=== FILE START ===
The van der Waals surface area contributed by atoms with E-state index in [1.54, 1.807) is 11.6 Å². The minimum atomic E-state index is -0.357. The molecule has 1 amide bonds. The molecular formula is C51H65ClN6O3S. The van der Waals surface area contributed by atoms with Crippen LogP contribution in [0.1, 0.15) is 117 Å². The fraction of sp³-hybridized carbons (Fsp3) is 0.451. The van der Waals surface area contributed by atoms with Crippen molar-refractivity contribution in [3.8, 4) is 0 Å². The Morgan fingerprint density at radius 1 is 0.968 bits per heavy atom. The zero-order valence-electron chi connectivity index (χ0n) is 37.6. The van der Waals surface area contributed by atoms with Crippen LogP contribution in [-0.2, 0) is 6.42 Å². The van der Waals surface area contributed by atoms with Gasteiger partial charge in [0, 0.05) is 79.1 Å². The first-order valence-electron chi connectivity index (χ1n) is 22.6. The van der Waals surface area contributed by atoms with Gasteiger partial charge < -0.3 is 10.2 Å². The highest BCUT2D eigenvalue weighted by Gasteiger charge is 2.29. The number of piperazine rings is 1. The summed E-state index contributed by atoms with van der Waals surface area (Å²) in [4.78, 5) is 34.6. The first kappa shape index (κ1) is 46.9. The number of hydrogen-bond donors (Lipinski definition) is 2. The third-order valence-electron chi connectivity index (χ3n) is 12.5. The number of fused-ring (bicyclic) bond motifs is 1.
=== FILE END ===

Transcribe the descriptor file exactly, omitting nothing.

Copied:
The van der Waals surface area contributed by atoms with E-state index in [1.54, 1.807) is 11.6 Å². The minimum atomic E-state index is -0.357. The molecule has 1 amide bonds. The molecular formula is C51H65ClN6O3S. The van der Waals surface area contributed by atoms with Crippen LogP contribution in [0.1, 0.15) is 117 Å². The fraction of sp³-hybridized carbons (Fsp3) is 0.451. The van der Waals surface area contributed by atoms with Crippen molar-refractivity contribution in [3.8, 4) is 0 Å². The Morgan fingerprint density at radius 1 is 0.968 bits per heavy atom. The zero-order valence-electron chi connectivity index (χ0n) is 37.6. The van der Waals surface area contributed by atoms with Crippen LogP contribution in [-0.2, 0) is 6.42 Å². The van der Waals surface area contributed by atoms with Gasteiger partial charge in [0, 0.05) is 79.1 Å². The first-order valence-electron chi connectivity index (χ1n) is 22.6. The van der Waals surface area contributed by atoms with Gasteiger partial charge < -0.3 is 10.2 Å². The highest BCUT2D eigenvalue weighted by Gasteiger charge is 2.29. The number of piperazine rings is 1. The summed E-state index contributed by atoms with van der Waals surface area (Å²) in [4.78, 5) is 34.6. The first kappa shape index (κ1) is 46.9. The number of hydrogen-bond donors (Lipinski definition) is 2. The third-order valence-electron chi connectivity index (χ3n) is 12.5. The number of fused-ring (bicyclic) bond motifs is 1.